J.C. Penney Co. Inc. is banking on fewer stores for bottom-line profitability.
This story first appeared in the January 9, 2015 issue of WWD. Subscribe Today.
The company will shed 39 stores on or around April 4. In connection with the store closures, 2,250 store associates will get pink slips.
The news of the store closures had little effect on Penney’s shares, which closed up 0.8 percent Thursday to close at $7.95. The small increase followed two larger increases in the share price on Tuesday and Wednesday, when Penney’s shares rose 1.9 and 20.3 percent, respectively. The stock began climbing Tuesday after the company said comparable store sales for the combined nine-week November and December period grew 3.7 percent.
The total tally of stores and jobs lost in the latest closures is slightly more than a year ago when the retailer in January 2014 shed 33 stores and 2,000 jobs.
A spokeswoman said that once the planned store closures are completed, the retailer will operate 1,020 sites across 49 states and Puerto Rico. And while the spokeswoman said that the company is “constantly evaluating its store portfolio,” she noted that there are no other store closures planned for 2015.
“While it’s never an easy decision to close stores, especially due to the impact on our valued associates and customers, this was made after a careful analysis of store performance and future strategic fit for the company,” said the Penney’s spokeswoman.
She added that eligible store associates who do not continue with the company will receive separation benefits, including assistance in identifying other job opportunities at nearby Penney’s stores.
The retailer has no plans to open stores in 2015, according to the spokeswoman. The last store opening for Penney’s was in Brooklyn, N.Y., in August.
Of the store sites earmarked for closure, Pennsylvania heads the list with five, while North Carolina has four. Most other states — such as Georgia, Iowa, Ohio and Wisconsin — each have three stores that will close. Other states on the list will see one or two sites scheduled for closure.
Many other states, such as California, Florida and Washington, do not have any locations that are on the store closure list.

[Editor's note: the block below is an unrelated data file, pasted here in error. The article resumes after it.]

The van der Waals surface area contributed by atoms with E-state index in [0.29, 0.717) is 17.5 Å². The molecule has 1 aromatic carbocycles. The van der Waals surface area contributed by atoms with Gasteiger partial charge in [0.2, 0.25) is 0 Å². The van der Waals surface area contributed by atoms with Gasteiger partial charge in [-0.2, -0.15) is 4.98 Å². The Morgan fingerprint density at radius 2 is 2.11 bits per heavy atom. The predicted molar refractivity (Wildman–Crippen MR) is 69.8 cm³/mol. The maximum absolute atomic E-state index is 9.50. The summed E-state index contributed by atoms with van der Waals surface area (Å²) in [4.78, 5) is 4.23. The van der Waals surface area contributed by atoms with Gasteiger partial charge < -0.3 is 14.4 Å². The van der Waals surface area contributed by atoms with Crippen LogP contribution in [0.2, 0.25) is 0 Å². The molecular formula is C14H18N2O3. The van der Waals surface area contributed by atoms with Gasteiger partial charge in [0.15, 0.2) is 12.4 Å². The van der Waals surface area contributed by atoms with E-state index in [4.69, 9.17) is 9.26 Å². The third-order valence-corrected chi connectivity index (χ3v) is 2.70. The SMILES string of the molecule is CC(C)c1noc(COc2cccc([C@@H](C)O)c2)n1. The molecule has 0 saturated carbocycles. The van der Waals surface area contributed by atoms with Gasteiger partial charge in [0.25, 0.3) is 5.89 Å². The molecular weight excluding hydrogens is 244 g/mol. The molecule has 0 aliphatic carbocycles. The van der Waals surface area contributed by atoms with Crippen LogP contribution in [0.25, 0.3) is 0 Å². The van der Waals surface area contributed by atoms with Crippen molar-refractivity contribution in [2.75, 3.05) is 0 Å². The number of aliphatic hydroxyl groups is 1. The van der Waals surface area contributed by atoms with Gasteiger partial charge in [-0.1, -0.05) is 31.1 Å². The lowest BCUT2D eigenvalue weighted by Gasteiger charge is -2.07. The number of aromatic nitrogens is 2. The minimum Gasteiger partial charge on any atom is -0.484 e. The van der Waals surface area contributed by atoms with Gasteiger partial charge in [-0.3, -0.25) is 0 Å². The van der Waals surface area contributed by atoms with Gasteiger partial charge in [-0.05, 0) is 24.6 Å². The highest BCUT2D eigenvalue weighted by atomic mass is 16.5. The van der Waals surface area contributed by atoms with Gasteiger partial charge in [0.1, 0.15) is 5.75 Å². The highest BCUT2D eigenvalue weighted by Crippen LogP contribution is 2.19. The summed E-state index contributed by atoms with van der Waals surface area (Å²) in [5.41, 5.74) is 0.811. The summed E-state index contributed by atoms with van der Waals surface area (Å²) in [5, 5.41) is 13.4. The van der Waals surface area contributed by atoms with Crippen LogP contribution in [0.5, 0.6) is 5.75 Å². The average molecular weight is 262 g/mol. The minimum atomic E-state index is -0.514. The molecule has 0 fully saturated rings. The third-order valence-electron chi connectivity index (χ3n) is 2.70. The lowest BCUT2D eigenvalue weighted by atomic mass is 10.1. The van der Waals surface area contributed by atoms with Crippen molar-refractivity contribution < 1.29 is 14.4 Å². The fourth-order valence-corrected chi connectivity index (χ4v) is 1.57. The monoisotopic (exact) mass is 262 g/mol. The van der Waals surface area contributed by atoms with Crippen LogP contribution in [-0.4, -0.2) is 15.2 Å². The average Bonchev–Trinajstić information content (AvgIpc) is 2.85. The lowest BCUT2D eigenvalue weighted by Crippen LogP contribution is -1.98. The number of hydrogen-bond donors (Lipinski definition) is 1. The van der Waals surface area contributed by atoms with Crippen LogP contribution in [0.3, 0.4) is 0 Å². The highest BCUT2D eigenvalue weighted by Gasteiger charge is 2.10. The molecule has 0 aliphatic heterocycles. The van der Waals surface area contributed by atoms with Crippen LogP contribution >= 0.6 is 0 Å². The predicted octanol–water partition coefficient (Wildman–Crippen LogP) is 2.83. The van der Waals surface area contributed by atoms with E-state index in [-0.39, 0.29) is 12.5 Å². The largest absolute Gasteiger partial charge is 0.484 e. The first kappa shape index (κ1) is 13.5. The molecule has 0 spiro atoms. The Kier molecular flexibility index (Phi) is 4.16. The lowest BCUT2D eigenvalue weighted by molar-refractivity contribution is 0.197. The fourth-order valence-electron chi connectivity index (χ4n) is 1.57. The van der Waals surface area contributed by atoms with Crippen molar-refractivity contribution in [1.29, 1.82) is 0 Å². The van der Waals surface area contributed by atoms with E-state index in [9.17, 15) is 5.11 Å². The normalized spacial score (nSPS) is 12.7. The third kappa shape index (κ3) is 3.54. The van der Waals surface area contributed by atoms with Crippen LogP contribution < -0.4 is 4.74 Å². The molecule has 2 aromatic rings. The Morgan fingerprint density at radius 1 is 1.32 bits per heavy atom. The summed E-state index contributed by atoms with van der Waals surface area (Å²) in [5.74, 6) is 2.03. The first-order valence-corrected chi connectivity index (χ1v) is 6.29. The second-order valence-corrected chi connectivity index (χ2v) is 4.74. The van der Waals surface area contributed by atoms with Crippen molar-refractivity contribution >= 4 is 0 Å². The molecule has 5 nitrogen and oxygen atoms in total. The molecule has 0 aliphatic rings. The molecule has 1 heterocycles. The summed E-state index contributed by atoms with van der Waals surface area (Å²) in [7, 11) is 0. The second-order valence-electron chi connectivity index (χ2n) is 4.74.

Penney’s store closings follow on the heels of The Wet Seal Inc.’s disclosure Wednesday that it was shuttering 338 doors immediately and would keep just 173 sites in operation, although liquidity pressures and the specter of a bankruptcy probably exacerbated the extent of the doors that were closed.
Last year saw Sears Holdings Corp. adjust its store base, shedding more than 200 Kmart and Sears stores and beginning 2015 with a combined store count of 1,700 for the two nameplates.
Retailers typically complete their annual store count review after the holidays to finalize which stores to keep and which ones to shed. The rationalization incorporates a balancing act of individual store profitability, geographic location and operational overhead costs.
Andrew Graiser, copresident of A&G Realty Partners, a real estate advisory firm, expects “more store closures” on the retail front, although nowhere near the “massive” numbers that were closed back in 2009 when the economy tanked in 2008. Graiser said the store adjustments are part of the normal ebb and flow in retail, as closed sites help to make room for new store concepts.
Many retailers have been rethinking their footprints, and even adjusting box size, given consumers’ changing shopping patterns and channel preferences. Online shopping has reduced the need for brick-and-mortar stores. That doesn’t mean physical stores will go away — an increase in showrooming and the move toward ordering online and picking up at a store will still require a brick-and-mortar presence.
Ironically, as U.S. retailers are looking at which stores to shed, Spain’s Inditex is planning to open more than a dozen new Zara stores across the U.S.